When they are young you think that once they are "grown up" your job if finished, but it's only just begun! I've worried more about them and their children and their grandchildren now than I ever did when they were little. I'm glad she had a good time. apart from the trauma.

DogLover said...

I'm mystified why anyone would want to go to such an event, but then I was Kay's age in 1950!

With luck, perhaps the experience has put her off going again?

Working Mum said...

People keep telling me that the worries get worse as they get older! And I already worry for England!

Thank goodness there were security guards to help her and that she and her friends were okay (apart from the virus). I wonder if she'll go to a festival again?

Nota Bene said...

Ah yes, the Festival experience...the crushing sounds horrible - I remember when The Boy and I went to V Festival a couple of years ago, we were at the front for The Stereophonics, it started getting very tight, so before it got dangerous, we pushed ourselves sideways and out...very frightening. If they're just bruises, hopefully she'll be fine. I also remember toilets the like of which I'd not seen before or since...and that was just on day 1...bet she wants to go back next year...!

Furtheron said...

the festival experience... I went last year with my son to Sonisphere - OMG! Never camping again! I went again this year but only on a day ticket to see Iron Maiden. We did a day trip to Reading 5 years ago for same headliners - but I insisted on that one we stay in a nearby hotel.

Rules for my engagement - never closer than level with the front of house mixing desks... you get the best sound there anyway so that you don't get crushed or "twated" in a mosh pit.

The toilets are forever a disgrace - although this year at Sonisphere they did at least have good handwashing facilities.

I'm sure she'll soon be as right at rain

Flowerpot said...

I'm sorry about her rib crushing but I hope the virus is over soon. I bet she had a grand time apart from that, but not surprised you didn't sleep well.

Polly said...

Glad to hear that Kay's back safe and sound, and had a good time, in spite of everything. Letting them go feels like one of the hardest things to do.

Strawberry Jam Anne said...

My son and daughter are 42 and 41 respectively, with children of their own and I still worry about them. Glad that Kay was able to get to the Festival and have a great time in spite of the crush, which must have been very scary for her. Pity about the weather though. Locally, we have Glastonbury Festival and this year, the 40th anniversary, the weather was superb.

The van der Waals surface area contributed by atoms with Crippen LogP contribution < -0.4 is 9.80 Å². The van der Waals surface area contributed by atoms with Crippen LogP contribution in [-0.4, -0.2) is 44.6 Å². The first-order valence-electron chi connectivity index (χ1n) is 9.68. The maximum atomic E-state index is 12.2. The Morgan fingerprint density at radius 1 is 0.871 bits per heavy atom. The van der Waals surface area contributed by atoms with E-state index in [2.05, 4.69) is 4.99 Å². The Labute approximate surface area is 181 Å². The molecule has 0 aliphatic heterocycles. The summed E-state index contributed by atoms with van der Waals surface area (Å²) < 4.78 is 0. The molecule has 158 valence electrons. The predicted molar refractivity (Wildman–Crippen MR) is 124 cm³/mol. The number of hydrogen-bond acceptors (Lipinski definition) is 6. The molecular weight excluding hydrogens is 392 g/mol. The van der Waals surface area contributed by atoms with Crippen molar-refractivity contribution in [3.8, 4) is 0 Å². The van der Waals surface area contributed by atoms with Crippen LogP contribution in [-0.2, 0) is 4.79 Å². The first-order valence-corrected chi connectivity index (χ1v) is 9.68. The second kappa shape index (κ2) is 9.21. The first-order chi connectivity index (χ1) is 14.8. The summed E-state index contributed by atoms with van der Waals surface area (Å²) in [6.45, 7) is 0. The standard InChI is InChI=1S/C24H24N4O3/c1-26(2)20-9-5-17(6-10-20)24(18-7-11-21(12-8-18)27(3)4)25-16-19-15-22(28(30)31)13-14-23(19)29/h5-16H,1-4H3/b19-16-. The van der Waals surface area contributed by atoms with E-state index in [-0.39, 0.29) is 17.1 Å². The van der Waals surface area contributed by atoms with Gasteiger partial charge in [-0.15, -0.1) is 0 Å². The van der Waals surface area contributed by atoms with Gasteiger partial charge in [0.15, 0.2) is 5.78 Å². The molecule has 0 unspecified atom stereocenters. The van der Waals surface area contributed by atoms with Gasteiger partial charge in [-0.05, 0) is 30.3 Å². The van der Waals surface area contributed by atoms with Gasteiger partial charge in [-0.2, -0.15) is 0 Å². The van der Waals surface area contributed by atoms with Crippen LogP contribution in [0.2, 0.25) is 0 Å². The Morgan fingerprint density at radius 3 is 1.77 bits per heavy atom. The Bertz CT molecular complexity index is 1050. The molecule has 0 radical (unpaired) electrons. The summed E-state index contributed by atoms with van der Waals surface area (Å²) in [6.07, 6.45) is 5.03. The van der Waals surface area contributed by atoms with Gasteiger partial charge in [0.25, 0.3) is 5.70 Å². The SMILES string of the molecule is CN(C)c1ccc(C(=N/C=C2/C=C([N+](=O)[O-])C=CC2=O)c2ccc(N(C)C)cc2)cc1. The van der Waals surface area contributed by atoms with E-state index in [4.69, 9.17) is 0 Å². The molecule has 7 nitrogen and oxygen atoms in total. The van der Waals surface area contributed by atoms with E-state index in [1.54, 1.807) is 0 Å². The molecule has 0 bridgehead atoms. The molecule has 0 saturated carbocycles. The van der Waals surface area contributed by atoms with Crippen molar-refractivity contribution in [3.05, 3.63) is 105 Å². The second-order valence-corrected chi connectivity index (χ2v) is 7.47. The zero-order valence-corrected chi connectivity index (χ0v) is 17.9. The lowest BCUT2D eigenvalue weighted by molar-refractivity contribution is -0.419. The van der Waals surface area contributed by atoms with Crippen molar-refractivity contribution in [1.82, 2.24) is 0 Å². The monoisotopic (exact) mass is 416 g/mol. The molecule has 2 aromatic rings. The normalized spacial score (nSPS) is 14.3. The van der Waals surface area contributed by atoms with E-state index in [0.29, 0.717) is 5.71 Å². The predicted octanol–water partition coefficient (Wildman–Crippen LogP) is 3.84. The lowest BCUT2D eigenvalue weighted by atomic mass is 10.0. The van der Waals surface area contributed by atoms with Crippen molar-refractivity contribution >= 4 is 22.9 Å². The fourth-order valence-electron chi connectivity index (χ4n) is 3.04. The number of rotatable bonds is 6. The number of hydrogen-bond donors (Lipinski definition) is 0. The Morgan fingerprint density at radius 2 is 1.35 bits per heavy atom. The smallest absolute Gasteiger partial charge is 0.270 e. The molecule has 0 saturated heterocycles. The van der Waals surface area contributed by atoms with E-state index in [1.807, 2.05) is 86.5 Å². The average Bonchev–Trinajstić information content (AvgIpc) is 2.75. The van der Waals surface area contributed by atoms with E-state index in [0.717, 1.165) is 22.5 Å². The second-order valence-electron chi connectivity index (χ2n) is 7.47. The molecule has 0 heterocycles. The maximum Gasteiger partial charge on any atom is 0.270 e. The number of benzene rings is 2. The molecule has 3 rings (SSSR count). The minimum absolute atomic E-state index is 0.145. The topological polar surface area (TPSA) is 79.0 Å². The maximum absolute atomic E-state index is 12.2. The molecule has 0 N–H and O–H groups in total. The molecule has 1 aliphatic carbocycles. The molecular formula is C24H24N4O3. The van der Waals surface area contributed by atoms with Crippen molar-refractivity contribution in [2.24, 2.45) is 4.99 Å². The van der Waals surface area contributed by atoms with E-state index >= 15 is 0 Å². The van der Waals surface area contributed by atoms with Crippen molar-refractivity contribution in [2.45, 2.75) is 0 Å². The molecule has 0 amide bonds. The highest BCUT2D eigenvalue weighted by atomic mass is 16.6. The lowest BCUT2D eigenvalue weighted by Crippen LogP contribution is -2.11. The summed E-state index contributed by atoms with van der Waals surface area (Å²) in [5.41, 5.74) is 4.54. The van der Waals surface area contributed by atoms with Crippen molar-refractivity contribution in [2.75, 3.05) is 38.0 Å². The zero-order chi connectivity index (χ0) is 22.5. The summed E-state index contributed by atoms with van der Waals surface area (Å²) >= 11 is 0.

Achelois said...

Years ago I spent a thoroughly happy time at a muddy Glastonbury. Thankfully the next time it was sunny!

I worry more about mine now aged 20 and 18 than I did when they were little also.

I hope this doesn't sound silly but I hope the rib crushing and the vomiting aren't related.

Hopefully its not either rib or bug related. Sheer tiredness, loud music and a bit of dehydration is enough to make anyone vomit.

Futheron has very wise words and Kay will have learned this now for future reference, never ever right at the front. Its a scary scary experience.

At least she is at home safe and sound now and I bet now she has let her hair down and has returned to home comforts - there is nothing like them. She so deserved to kick off her shoes and dance.

Ellen said...

Glad that Kay had a good time, in spite of the rib-crushing crowd. Hope that she is feeling rested and returned to her normal good health. As other commenters have mentioned, the worrying gets no less as our teenagers get older. (My son will be 18 next week).

Anonymous said...

Hi Addy,

I hope Kay's ribs are better now and the virus has passed. There are some things about being young I don't miss and that is one of them. Must have been difficult for you to hear what happened- can't imagine as you said that you ever stop worrying about kids.

All the best